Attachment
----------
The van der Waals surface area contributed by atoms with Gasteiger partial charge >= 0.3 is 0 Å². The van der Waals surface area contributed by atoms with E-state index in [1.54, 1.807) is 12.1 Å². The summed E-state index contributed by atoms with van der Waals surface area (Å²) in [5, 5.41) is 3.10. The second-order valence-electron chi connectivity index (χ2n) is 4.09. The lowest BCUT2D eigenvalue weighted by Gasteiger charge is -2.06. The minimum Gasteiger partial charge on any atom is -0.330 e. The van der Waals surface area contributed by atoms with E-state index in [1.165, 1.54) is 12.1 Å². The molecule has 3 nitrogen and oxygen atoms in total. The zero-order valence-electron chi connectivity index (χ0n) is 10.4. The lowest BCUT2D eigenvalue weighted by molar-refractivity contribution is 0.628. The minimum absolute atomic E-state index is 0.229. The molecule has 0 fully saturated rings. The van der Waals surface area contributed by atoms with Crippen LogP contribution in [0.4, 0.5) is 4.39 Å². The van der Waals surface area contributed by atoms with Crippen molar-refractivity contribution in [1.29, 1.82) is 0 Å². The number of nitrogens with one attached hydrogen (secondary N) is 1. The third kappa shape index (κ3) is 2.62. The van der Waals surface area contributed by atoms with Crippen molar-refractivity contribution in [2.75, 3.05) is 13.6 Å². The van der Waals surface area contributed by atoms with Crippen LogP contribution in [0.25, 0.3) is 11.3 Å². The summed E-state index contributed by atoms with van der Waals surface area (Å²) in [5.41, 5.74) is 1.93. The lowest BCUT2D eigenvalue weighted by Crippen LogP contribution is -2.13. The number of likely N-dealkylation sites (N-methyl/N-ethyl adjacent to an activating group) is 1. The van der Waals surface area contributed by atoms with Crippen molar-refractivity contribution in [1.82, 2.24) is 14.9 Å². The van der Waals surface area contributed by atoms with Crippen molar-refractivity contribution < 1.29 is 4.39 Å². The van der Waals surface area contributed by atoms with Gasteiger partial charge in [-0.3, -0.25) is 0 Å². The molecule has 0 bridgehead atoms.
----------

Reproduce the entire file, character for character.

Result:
The van der Waals surface area contributed by atoms with Gasteiger partial charge >= 0.3 is 0 Å². The van der Waals surface area contributed by atoms with E-state index in [1.54, 1.807) is 12.1 Å². The summed E-state index contributed by atoms with van der Waals surface area (Å²) in [5, 5.41) is 3.10. The second-order valence-electron chi connectivity index (χ2n) is 4.09. The lowest BCUT2D eigenvalue weighted by Gasteiger charge is -2.06. The minimum Gasteiger partial charge on any atom is -0.330 e. The van der Waals surface area contributed by atoms with E-state index in [1.165, 1.54) is 12.1 Å². The molecule has 3 nitrogen and oxygen atoms in total. The zero-order valence-electron chi connectivity index (χ0n) is 10.4. The lowest BCUT2D eigenvalue weighted by molar-refractivity contribution is 0.628. The minimum absolute atomic E-state index is 0.229. The molecule has 0 fully saturated rings. The van der Waals surface area contributed by atoms with Crippen LogP contribution in [0.4, 0.5) is 4.39 Å². The van der Waals surface area contributed by atoms with Crippen molar-refractivity contribution in [1.29, 1.82) is 0 Å². The number of nitrogens with one attached hydrogen (secondary N) is 1. The third kappa shape index (κ3) is 2.62. The van der Waals surface area contributed by atoms with Crippen molar-refractivity contribution in [2.75, 3.05) is 13.6 Å². The van der Waals surface area contributed by atoms with Crippen LogP contribution in [0.25, 0.3) is 11.3 Å². The summed E-state index contributed by atoms with van der Waals surface area (Å²) in [5.41, 5.74) is 1.93. The lowest BCUT2D eigenvalue weighted by Crippen LogP contribution is -2.13. The number of likely N-dealkylation sites (N-methyl/N-ethyl adjacent to an activating group) is 1. The van der Waals surface area contributed by atoms with Crippen molar-refractivity contribution in [1.82, 2.24) is 14.9 Å². The van der Waals surface area contributed by atoms with Crippen molar-refractivity contribution < 1.29 is 4.39 Å². The van der Waals surface area contributed by atoms with Gasteiger partial charge in [-0.3, -0.25) is 0 Å². The molecule has 0 bridgehead atoms.